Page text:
Rex Ryan on Cursing out Fan During Week 10 Loss: “My emotions got the best of me. I shouldn’t have said that.”

November 15, 2011 – 6:00 am by Michael Bean

And just like that, the question surrounding the New York Jets resurface in the wake of their 37-16 loss to the rival New England Patriots in Week 10. Winners of their previous three, most pundits and fans thought the Jets would get the better of the Patriots, who were reeling from consecutive losses to Pittsburgh and the New York Giants. But Tom Brady returned to form and had his way with Rex Ryan’s defense, throwing for over 300 yards and three touchdowns without turning the ball over. It’s back to the drawing board for Ryan and the Jets, but they won’t have much time to regroup, as they play in Week 11 on Thursday night against the suddenly resurgent Denver Broncos. And oh yeah, Ryan will have to spend at least part of his week explaining his outburst to a fan at halftime rather than immersing himself without distraction on Thursday’s game. (Profanity at :15 second mark is NSFW).

Ryan joined ESPN Radio New York to talk about what went wrong in the Jets’ Week 10 loss to the Patriots, how the clock mismanagement before half was his fault not Mark Sanchez’s, his defense not being able to respond to New England going no-huddle offensively in the second half, if he thinks he and the Jets coaching staff maybe were too cautious with Mark Sanchez after the Jets marched down the field with the passing game on the game’s opening possession, why the loss doesn’t in any way make him think that his team might not have what it takes to win a Super Bowl this season, having a short week to prepare for the Denver Broncos, what mistake he thought was most critical in the loss, how he let his emotions get the best of him during his outburst at a fan while leading his team into the tunnel at halftime, and the multi-faceted rushing attack that the Broncos deploy with Tim Tebow at quarterback.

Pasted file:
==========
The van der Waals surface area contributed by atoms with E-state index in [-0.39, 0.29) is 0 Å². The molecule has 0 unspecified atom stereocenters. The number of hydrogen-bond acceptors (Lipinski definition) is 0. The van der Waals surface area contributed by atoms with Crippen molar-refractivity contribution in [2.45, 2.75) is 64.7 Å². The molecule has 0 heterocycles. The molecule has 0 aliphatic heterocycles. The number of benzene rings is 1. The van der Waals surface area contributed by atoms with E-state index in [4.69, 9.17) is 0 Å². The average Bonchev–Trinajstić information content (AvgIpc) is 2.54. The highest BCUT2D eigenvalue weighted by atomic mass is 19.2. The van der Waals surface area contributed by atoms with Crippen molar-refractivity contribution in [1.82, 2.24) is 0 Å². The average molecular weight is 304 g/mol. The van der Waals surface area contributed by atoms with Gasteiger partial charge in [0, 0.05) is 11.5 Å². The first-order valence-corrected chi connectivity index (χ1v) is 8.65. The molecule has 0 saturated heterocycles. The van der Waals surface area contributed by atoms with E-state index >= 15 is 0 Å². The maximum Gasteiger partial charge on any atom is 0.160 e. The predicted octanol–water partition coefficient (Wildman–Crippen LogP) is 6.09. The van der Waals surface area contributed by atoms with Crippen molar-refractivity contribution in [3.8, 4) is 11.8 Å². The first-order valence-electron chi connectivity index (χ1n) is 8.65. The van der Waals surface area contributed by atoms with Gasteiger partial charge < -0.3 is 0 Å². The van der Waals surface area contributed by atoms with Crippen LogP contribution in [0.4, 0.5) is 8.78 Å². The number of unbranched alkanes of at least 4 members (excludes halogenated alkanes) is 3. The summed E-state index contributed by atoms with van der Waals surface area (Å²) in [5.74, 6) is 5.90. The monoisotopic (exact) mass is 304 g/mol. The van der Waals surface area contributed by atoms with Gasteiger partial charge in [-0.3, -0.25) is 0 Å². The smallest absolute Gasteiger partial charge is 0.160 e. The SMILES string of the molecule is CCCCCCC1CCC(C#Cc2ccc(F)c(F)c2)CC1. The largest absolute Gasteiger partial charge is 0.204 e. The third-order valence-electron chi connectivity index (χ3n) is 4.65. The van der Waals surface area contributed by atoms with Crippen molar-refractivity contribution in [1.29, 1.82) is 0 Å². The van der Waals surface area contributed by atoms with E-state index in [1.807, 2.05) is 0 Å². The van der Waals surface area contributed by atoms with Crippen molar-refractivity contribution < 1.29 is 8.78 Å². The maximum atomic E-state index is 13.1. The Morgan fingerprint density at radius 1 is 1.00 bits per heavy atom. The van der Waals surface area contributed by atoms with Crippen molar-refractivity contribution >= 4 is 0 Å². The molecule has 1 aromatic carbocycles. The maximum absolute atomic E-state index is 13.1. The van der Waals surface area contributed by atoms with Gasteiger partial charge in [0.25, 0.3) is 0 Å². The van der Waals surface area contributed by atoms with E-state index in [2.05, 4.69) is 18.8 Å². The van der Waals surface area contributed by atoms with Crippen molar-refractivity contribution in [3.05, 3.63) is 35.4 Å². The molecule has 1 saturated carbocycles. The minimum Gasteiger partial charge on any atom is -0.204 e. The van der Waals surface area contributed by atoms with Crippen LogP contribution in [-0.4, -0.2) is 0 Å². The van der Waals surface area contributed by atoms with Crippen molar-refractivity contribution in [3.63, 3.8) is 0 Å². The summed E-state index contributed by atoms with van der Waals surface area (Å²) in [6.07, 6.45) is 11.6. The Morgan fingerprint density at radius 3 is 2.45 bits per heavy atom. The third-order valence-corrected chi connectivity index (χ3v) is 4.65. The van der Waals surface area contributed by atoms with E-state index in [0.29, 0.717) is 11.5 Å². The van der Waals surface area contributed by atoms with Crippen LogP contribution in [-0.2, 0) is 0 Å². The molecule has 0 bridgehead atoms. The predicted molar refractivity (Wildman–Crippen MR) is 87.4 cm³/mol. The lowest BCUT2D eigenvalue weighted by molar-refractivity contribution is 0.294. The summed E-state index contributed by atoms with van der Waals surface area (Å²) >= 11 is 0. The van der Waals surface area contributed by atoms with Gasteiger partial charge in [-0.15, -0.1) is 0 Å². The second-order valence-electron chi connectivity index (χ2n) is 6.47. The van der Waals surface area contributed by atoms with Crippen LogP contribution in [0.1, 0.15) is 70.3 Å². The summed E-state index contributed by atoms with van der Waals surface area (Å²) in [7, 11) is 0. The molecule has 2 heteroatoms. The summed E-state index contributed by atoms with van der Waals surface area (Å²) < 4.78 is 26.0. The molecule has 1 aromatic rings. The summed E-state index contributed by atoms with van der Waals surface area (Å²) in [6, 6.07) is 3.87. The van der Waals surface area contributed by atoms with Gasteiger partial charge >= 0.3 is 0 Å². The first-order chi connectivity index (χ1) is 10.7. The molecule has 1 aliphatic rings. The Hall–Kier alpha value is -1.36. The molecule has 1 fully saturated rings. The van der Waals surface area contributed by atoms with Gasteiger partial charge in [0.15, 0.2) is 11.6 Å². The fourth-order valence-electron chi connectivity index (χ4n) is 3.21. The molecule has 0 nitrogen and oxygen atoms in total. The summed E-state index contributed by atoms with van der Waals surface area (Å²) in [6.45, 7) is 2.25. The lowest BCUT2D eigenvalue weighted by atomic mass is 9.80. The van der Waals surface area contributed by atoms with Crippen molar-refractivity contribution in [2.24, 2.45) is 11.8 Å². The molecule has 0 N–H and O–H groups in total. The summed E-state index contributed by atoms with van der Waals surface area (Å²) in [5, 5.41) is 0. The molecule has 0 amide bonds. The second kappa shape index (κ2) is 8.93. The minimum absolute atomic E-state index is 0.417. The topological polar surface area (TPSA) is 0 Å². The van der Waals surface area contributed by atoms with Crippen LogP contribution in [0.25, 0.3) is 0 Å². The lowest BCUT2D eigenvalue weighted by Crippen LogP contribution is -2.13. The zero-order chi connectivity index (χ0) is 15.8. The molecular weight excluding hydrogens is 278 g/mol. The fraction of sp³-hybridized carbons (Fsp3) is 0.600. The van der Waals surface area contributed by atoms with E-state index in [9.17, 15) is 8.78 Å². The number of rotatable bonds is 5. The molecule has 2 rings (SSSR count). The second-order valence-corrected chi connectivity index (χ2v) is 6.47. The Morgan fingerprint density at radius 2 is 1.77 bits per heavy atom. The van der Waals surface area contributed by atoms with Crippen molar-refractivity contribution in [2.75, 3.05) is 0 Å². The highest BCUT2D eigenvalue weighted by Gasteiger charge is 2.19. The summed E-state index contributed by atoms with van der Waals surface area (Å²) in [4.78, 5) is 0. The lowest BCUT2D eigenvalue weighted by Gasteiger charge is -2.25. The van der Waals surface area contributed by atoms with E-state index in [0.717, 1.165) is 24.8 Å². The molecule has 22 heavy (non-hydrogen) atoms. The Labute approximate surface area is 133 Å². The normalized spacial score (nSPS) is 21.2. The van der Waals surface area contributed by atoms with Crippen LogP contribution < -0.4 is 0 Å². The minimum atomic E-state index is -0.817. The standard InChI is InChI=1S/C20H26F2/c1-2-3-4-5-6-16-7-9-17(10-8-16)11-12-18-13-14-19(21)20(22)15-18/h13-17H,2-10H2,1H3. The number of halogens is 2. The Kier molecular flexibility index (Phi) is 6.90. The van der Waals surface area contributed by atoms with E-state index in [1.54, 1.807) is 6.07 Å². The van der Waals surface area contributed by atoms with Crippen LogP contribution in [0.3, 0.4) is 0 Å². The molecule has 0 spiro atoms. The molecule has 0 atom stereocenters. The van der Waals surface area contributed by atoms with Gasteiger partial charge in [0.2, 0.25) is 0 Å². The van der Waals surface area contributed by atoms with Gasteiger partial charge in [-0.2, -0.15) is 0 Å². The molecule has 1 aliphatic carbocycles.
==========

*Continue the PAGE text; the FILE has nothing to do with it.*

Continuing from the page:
How he’s doing on Monday after the Jets disappointing loss to the Patriots Sunday night:

“I’ve been a whole lot better, let’s just put it that way.”

On what went wrong in the loss to New England:

“Well yeah, I was down and all that. It was a huge game. We thought we’d play way better than we did. I say you have to give them credit for what they did. They were clearly the better team that day without question. But as far as what went wrong, I mean, what went right? We missed a 24-yard field goal, we fumble a punt, we have the timeout, we handled that poorly, we threw a pick for a touchdown, turned some guys loose in coverage. I mean I don’t know where to start.”

On why his defense was not able to respond to New England going no-huddle offensively in the second half:

“Well it’s something they do a great job of. You wait — they’ll run guys to the numbers and then they bring guys back on, a lot of different things. And in that situation, you don’t want to make a call too early because they run multiple personnel groupings in; and in that case they stayed in the same, they brought a guy over, we’re trying to match in a man-call, and we don’t get set. That was something I talked about that was disappointing as well. Even though you think you can get things done with your headset getting the call in, sometimes it’s harder to get it out to everybody. And our fans were awesome, they were loud and it’s great, but if there is one negative thing, it’s sometimes trying to get that call out to your guys. But that’s no excuse. I’d much rather it be like that, and I appreciate our fans for everything they do for us.”